Your certificate is all but done, and you just have to sign it. Keep in mind that you can specify how long the certificate should remain valid by changing the 365 to the number of days you prefer. As it stands, this certificate will expire after one year.

 sudo openssl x509 -req -days 365 -in server.csr -signkey server.key -out server.crt

You are now done making your certificate.

Step Five—Set Up the Certificate

Open up the SSL config file:

 vi /etc/nginx/conf.d/ssl.conf

Uncomment within the section under the line HTTPS Server. Match your config to the information below, replacing the example.com in the "server_name" line with your domain name or IP address. If you are just looking to test your certificate, the default root there will work.

# HTTPS server

server {
    listen       443;
    server_name example.com;

    ssl on;
    ssl_certificate /etc/nginx/ssl/server.crt;
    ssl_certificate_key /etc/nginx/ssl/server.key; 
}

Then restart nginx:

 /etc/init.d/nginx restart

Visit https://youraddress.

You will see your self-signed certificate on that page!

Resources

By Etel Sverdlov

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Developer and author at DigitalOcean.

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I followed the steps above but didn’t get it to work. I have a python app running on my subdomain, I want the certificate to be active there. I added a new server block next to my server block for port 80, is that correct? I’m completely new to this stuff so would love some help.

My ssl config file looks like this: https://i.imgur.com/0ch03r8.png

This is actually at /etc/nginx/conf.d/default.conf

I get no error message, but still a ‘not secure’ popup from chrome.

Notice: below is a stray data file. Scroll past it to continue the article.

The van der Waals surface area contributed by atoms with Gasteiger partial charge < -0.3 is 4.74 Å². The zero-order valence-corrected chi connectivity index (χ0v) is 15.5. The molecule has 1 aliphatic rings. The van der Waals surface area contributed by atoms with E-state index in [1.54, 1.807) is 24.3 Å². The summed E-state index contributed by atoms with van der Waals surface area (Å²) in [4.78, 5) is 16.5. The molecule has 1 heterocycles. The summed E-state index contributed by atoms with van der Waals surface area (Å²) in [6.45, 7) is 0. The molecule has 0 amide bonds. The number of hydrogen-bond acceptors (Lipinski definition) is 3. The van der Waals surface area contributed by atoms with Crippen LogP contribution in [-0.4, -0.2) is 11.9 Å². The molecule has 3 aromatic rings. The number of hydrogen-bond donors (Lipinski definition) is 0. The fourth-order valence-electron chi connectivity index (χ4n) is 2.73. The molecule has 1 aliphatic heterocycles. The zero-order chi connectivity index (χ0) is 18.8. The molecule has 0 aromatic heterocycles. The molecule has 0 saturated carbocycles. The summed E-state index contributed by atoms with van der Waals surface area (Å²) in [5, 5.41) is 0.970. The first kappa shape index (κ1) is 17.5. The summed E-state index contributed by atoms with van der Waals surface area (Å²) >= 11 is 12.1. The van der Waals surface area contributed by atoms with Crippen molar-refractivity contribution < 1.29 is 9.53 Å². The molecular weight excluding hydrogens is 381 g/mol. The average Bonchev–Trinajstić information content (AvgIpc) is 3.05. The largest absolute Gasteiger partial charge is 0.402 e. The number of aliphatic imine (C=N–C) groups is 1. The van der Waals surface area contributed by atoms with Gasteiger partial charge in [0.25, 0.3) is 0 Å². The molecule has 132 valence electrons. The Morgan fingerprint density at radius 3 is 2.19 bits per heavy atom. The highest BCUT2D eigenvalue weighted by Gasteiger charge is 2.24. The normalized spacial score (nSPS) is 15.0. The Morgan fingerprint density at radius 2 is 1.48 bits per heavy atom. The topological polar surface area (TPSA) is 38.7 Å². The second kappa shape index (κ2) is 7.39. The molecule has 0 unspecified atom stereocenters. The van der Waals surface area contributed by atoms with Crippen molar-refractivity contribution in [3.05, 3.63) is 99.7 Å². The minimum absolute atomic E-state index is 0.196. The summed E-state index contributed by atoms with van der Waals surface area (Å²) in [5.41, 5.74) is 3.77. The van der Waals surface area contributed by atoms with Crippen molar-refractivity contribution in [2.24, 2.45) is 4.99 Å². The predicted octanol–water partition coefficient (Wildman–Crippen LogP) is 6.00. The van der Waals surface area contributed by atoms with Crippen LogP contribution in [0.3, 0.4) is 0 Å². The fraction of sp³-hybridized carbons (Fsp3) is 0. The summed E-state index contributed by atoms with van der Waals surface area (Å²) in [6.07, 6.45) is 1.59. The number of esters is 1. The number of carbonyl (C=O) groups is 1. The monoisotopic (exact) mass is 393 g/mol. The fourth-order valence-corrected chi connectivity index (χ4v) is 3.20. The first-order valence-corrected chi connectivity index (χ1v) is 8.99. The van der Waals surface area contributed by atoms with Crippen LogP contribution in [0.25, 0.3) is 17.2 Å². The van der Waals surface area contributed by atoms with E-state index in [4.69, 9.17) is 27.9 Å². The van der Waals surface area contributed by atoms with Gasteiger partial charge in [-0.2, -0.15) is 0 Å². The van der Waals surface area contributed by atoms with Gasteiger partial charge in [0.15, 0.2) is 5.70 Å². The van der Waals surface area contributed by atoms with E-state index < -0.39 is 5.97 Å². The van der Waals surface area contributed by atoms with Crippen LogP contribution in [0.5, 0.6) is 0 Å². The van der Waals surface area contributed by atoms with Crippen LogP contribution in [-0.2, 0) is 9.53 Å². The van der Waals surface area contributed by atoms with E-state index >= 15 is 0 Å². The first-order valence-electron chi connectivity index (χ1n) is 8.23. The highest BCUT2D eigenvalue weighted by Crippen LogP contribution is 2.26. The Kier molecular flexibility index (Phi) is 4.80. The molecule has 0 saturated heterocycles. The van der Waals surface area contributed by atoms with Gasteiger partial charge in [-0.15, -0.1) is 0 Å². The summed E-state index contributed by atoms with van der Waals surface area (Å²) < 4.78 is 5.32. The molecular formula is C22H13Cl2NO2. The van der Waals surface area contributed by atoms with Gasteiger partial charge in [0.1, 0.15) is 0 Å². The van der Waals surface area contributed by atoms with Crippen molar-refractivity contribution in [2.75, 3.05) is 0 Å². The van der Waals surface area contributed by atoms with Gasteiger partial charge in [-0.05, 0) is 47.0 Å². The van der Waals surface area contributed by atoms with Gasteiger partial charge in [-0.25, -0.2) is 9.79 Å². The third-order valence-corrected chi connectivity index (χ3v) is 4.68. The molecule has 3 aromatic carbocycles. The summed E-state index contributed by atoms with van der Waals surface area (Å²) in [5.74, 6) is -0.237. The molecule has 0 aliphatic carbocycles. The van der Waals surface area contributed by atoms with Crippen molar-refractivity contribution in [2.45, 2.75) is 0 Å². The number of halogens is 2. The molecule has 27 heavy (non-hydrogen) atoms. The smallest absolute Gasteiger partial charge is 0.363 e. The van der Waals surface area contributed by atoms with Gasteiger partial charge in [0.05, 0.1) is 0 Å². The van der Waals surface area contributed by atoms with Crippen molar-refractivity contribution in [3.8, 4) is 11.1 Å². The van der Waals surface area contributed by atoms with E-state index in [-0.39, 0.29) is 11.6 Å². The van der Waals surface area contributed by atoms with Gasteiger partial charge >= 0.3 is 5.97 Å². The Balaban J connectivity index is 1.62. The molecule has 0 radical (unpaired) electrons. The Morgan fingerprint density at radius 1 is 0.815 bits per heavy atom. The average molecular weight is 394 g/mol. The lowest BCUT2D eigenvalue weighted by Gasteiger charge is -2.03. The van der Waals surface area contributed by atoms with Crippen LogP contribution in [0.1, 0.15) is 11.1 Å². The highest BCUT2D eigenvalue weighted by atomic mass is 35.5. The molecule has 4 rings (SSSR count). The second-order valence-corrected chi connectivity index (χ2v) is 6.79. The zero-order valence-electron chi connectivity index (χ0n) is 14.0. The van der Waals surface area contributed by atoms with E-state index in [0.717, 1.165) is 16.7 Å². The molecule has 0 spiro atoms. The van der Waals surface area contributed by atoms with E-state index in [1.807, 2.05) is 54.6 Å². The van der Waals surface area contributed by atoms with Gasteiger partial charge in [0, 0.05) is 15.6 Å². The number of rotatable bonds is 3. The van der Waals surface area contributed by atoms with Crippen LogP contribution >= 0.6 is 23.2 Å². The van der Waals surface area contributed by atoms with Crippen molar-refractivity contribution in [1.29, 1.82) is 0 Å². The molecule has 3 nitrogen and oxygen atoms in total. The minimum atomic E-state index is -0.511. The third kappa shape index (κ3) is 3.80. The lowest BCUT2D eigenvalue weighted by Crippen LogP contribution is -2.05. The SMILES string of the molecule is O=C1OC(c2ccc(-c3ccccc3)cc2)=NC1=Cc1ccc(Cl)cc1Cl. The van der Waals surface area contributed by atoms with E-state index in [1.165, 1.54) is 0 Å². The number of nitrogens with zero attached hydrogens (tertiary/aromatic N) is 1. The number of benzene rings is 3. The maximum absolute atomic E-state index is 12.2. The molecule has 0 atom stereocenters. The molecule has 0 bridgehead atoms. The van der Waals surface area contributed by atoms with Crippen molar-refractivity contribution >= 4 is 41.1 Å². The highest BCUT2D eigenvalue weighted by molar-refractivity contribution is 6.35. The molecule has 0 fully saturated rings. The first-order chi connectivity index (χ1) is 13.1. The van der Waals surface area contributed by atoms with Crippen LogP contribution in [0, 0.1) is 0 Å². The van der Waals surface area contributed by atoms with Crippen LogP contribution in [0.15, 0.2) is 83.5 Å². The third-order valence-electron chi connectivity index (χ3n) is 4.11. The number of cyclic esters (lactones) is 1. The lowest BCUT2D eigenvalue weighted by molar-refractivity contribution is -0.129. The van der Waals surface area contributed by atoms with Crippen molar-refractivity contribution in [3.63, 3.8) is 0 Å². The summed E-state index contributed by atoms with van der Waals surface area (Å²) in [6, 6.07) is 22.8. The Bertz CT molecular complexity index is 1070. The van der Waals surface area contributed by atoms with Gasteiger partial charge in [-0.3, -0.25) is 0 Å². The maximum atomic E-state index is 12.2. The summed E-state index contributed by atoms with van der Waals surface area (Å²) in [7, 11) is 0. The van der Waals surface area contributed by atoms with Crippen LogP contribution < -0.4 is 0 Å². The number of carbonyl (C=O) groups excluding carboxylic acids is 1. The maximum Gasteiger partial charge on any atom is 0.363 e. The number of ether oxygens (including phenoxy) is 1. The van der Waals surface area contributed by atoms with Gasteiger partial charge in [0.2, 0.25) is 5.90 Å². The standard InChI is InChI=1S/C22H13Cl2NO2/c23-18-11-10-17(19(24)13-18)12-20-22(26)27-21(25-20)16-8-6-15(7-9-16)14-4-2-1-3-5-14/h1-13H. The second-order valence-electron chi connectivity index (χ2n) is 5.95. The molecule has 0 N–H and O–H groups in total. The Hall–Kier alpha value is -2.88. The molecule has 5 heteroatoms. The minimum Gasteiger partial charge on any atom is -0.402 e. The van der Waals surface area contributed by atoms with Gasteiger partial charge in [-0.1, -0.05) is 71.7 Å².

Like to hear from you!

Hi, thanks for the helpful article. This basically works for the self-signed (or) even purchased single Certs.

But how about the purchased Certs that also required CA CHAIN CERTS installations please? (There are Chain Certs to install. So how, please?)

In the starting of step 5, after running vi /etc/nginx/conf.d/ssl.conf a new file was created as there was no such file already. Here I simply added the config info provided above.

On running /etc/init.d/nginx restart I am getting following error:

[root@wpone ssl]# /etc/init.d/nginx restart
-bash: /etc/init.d/nginx: No such file or directory

Please help.

What if I am running several sites on one VPS and want a separate SSL cert for each site? I realize I could easily change the name of each certificate, so that it would be with the corresponding site, but how do I set up the nginx settings?

@sarah: <strong>“No such file or directory”</strong> – looks like <code>/etc/nginx/ssl/server.crt</code> does not exist. What’s the output of <pre>ls /etc/nginx/ssl</pre>

Hello,

I followed every step the after I restarted the nginx error came up:

nginx: [emerg] SSL_CTX_use_certificate_chain_file(“/etc/nginx/ssl/server.crt”) failed (SSL: error:02001002:system library:fopen:No such file or directory error:20074002:BIO routines:FILE_CTRL:system lib error:140DC002:SSL routines:SSL_CTX_use_certificate_chain_file:system lib) nginx: configuration file /etc/nginx/nginx.conf test failed

Pls help:(

@Richard: I’m not entirely sure what problem you’re facing. Are you able to connect to your site using https? Generally, a good place to start debugging is by checking the logs. In this case, the nginx logs are located at:

<pre> /var/log/nginx/error.log </pre>

I’ve got the nginx running, but the signature doesn’t show up… What may be causing this?

@ Tiago,

In your server block that is listening on port 80 for normal http, set a redirect for your panel’s url to the https url:

server {
    listen 80;

    # snipping every thing else just for the example

    location /panel_url {
        return 301 https://$server_name$request_uri;
   }
}

Then in the server block listening on port 443, redirect https attempts back to http unless it is your panel’s url.

server {
    listen 443;

 # snipping every thing else just for the example

    location /panel_url {
    }

    location / {
        return 301 http://$server_name$request_uri;
    }
}

Hi guys,

What’s the way to enable HTTPS only for the administration panel?